- The Washington Times - Sunday, April 5, 2009

It’s looks like Rod Blagojevich is on a roll.

Chicago newspapers and Web sites have reported that the former Illinois governor is a “natural” in his new radio job, hosting the morning-drive show on WLS-AM.

Blagojevich, who was impeached and expelled from office just a couple of months ago, has been regaling listeners with his insider stories about state politics (“It stinks!”) and his criticism of his successor’s tax increase (“It stinks!”) and traffic on Canal Street (“It’s congested … and it stinks!”).

This bit of news gave me pause: A disgraced ex-politician finds an eager audience on the airwaves. (By the way, is the term “disgraced ex-politician” a redundancy or a tautology?)

I mean, who would have thought that a guy who basically made a living by talking a lot could find success as the host of a radio talk show? It boggles my mind, which I admit is easily boggled.

But let’s face it, with that coonskin cap stapled backward on his scalp, Rod Blagojevich has a hairdo that’s made for radio.

He’s becoming popular.

The fact that he still faces federal corruption charges for allegedly trying to sell the U.S. Senate seat vacated by Barack Obama is irrelevant.

The fact that he’s been banned from ever holding public office again in Illinois is immaterial.

The fact that many people think he’s guilty is unimportant.

In fact, all of this is what gives Blagojevich his edge.

There used to be a difference between being famous and being infamous. Would-be celebrities sought fame, not notoriety. You had to be seen doing something good in public to gain publicity, not be caught doing something illicit in private.

We used to shun and disregard the disgraced and the dishonorable among us — even pillory them. On real pillories. We called that “making an example” of someone.

Now we give them talk shows and book deals. We call it “making an example” of someone. For profit.

It’s all about the ratings and the sales, baby.

Pee-Wee Herman lost his TV gig when he was caught in a compromising position at an adult theater. Today he’d get a TV show because of it, although they probably wouldn’t call it his “playhouse” anymore.

Just look at ABC-TV’s “Dancing with the Stars.”

After having featured a deaf actress (Marlee Matlin), a one-legged gold digger (Heather Mills) and an 82-year-old clown (Cloris Leachman), the show’s producers were at a loss for this season’s “hook.”

The question: How do you make “Dancing” edgy, unpredictable, even a little dangerous in order to attract viewers?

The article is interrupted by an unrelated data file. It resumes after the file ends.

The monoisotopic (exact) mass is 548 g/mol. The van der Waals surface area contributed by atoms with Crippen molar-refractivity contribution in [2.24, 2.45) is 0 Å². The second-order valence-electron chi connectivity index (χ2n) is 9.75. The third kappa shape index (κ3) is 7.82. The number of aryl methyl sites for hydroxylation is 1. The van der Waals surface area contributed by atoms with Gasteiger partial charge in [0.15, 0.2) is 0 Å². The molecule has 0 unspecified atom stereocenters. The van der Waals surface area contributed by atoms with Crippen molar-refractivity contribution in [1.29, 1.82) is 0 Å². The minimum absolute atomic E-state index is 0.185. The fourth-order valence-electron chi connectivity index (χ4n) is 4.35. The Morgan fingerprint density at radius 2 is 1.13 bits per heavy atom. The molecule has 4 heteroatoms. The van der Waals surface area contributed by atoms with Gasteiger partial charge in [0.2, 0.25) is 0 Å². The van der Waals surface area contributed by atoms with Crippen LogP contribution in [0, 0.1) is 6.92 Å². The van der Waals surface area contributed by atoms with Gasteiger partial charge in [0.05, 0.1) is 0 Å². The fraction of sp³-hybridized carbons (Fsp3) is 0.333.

The answer: Felons!

ABC advertised the criminal histories of contestants Lawrence Taylor, Lil’ Kim and Steve-O as if the trio were planning a jewel heist to open each episode. Unfortunately, the only felony viewers have been treated to is Steve Wozniak’s cha cha cha.

Now “Dancing” producers have got to kick it up another notch next season, perhaps with a homicidal maniacs theme in which the celebrities are paired with presumed serial killers as dance partners. (“Who will survive? Tune in next week to find out.”)

As long as you can entertain us, it doesn’t matter what you’ve done or whether you’re sorry for it. We probably won’t forgive you, but we will marvel at your abundant lack of self-awareness and your complete aversion to shame.

If you’re a bad guy, you owe it to yourself to amuse us. You owe it to us. Think of it as community service.

That was O.J. Simpson’s mistake. He didn’t try to entertain us after his first trial. Instead, he said he was searching for the “real killers” when we all knew he was on the same golf green with the real killer everywhere he putted.

Still, HarperCollins/Regan Books let O.J. write a book about his wife’s and her friend’s murders.

They titled it “If I Did It.”

They printed 400,000 copies of it.

They almost released it until someone said, “You know, this might be taking this O.J. thing just a little too far.” (It wouldn’t have taken it too far. We would have made it a best-seller.)

This also was Bernie Madoff’s big mistake. He was accused of masterminding the biggest Ponzi scam in history — more than $65 BILLION, when all was said and done.

And what did he do? He holed himself up in his $7 million penthouse on Park Avenue while the media and the public ate him alive. So old school.

What Bernie should have done was launch a charm offensive — do some interviews on “Oprah” or “The View,” serve soup and sandwiches to people at a homeless shelter, offer a large donation to the Children’s Investment Fund (it’s a hedge fund, but it’s got a killer name), or even make a special guest appearance on “Deal or No Deal” as The Banker.

Madoff still would have gone to prison — but with a higher Q score. The most he can hope for now is good word of mouth for a tell-all instruction manual: “How I Did It.”

So good luck to you, Rod Blagojevich. This is your (air) time. You’re doing exactly what you need to be doing. Who knows? You might even beat those corruption charges.

Either way, we’ll be here waiting … to watch.

You can reach Carleton Bryant at 202-636-3218 and cbryant@washingtontimes.com.

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